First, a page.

Home L-Mount The L-Mount Alliance is two years old. It is a win-win combination...

The L-Mount Alliance is two years old. It is a win-win combination for all three companies


My journal tells me that it is only two years since the remarkable L-Mount Alliance was formed by Leica, Panasonic and Sigma. So much has happened in those two years that it hardly seems possible.

It took a few months from the announcement of the L-Mount Alliance before Panasonic was ready to enter the fray. The S1 and its really rather good kit lens, the 24-105mm 1.4, was the first indication that the Alliance would be a winner (Panasonic photo)

Yet, apart from the launch of the SL2, most of the running so far has been made by the “junior” partners. Panasonic introduced three full-frame cameras, the S1, S1R and S1H, and is now embarking on a range of smaller models, of which the S5 is the first. Sigma, too, took up the camera challenge with the rather oddball but ingenious video-centric fp.

Sigma’s oddball fp was a surprise arrival, as was the matching 45mm f/2.8 prime which heralded a new range of smaller full-frame lenses for the system. Panasonic has recently announced three interesting smaller primes and is already selling the compact 20-60mm zoom which perfectly complements the new S5 (Sigma photo)
Smaller, lighter, more efficient. Sigma’s new Art lenses have been specifically designed for mirrorless cameras (L and E). Earlier Art lenses were adaptations of larger DSLR designs. Above is the new 85mm f/1.4 and it will soon be joined by the 105mm f/2.8. Sigma’s lenses are well built and dramatically cheaper than Leica’s range or, even, Panasonic’s offerings. While they may not have the same ultimate performance as Leica’s finest (according to some reviewers), they offer great image quality and astonishing value for money (Sigma photo)

Sigma, however, has gone full-throttle on the lens front. Most of the early introductions, with the exception of the 45mm f/2.8 (which was designed for the fp) are adaptations of familiar lenses which had their beginnings in the DSLR world. Sigma runs a mount-swapping service, so introducing L versions was relatively easy.

Car chat: Taken with the Panasonic S1 and the 24-105mm Lumix (Mike Evans photo)

Compact, light

Now, however, Sigma is developing lenses specifically for mirrorless cameras, including the recently introduced 85mm f/1.4 DG DN Art and the forthcoming 105mm f/2.8 Macro. These lenses are more compact and lighter than their predecessors and will take full advantage of the capabilities of modern mirrorless cameras, both in L-Mount and E-Mount guise.

All this is highly encouraging. Before the announcement of the LMA, Leica’s L-Mount system was very much in danger of being pushed into a niche. The full-frame SL system is expensive and could hardly be called mainstream.

Click here to check out the new Macfilos L-Mount lens database for details and prices of all lenses

The L-Mount Alliance has been good for Leica too. The SL2 is the current L-Mount flagship and, as Leica owners will claim, it works much better with M lenses than do other mirrorless cameras (Leica AG photo)

The LMA has changed all that and, while I don’t have any substantive evidence, it must have put new life into Leica’s system. This works in both directions for Leica.


On the one hand, owners of SL and SL2 cameras now have the benefit of a vast range of lower-priced lenses, from both Sigma and Panasonic, which helps lock them into the system. They also get the chance to buy a second body, such as the Panasonic S5, to go with some of the new, lighter lenses.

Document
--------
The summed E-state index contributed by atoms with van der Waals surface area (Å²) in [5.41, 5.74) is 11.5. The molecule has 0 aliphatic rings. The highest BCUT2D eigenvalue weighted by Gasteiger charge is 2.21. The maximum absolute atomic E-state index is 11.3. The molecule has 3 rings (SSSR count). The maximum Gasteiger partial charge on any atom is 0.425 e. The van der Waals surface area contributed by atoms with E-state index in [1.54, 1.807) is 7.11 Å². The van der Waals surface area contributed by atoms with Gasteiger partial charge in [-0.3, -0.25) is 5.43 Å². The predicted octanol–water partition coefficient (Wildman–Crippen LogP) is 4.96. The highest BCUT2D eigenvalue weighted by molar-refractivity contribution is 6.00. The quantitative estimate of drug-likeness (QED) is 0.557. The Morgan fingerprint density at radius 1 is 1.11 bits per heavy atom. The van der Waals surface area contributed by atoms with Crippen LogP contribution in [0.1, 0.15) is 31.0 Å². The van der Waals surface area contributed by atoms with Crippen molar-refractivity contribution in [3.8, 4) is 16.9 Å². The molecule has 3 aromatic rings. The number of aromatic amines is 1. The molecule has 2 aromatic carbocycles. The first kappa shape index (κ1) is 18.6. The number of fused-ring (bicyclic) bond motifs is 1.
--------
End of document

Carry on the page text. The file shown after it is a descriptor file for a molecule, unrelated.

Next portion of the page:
On the other hand, wider market customers who have been attracted to the Panasonic S system will be encouraged to try a Leica, perhaps a used SL, to go with their lenses. It’s a win-win situation for all concerned in the LMA and not, as some feared, the thin end of the wedge for Leica.

So much has happened in the L-Mount world in the past two years that it is difficult to grasp. The announcement came as a surprise in September 2018 but developments have been coming thick and fast.

I now believe that the L system has sufficient traction to ensure a bright future. It is unique in that its lenses are not unique to just one manufacturer. It gives buyers options and the confidence to invest in the system.

More reading

L-Mount Alliance

Leica SL System

Panasonic S system

Sigma lenses and camera


  1. I think another positive sign of the life for the L mount lies in the number of third party manufacturers now producing manual lenses that work he system.

    Yes, it is a relatively inexpensive thing for them to do (given they produce lenses for other systems and are simply switching the mount) but if there wasn’t a market they wouldn’t bother. I’m guessing there is indeed a market in people wanting lighter, smaller, and manual, lenses for their L mount bodies.

    Talking of which, M mount on L mount… Peter Karbe gave two fascinating talks to Leica Academy Australia this month and was asked that question. His answer was if you have to mount an M on a non-M body then an L is the next best.

    It makes sense in that the challenge for the M system is the small mount size and therefore the lower amount of light reaching the sensor. The L is one of the larger mounts around.

    He also said that the worst performance came when mounted to cameras made by “the big S company”. Again it makes sense given their mount is one of the smallest having been originally designed for ASP-C.

    • All very true, Steve. And by L, Peter means SL or CL rather than any old L-Mount camera. Only Leica tunes its cameras to work as well as possible with M lenses. And, of course, recognition, profiling and exif data are further benefits. This isn’t to say that the Panasonic is a bad performer, it just doesn’t squeeze as much out of M lenses (particularly wider angle lenses) as does the SL/2


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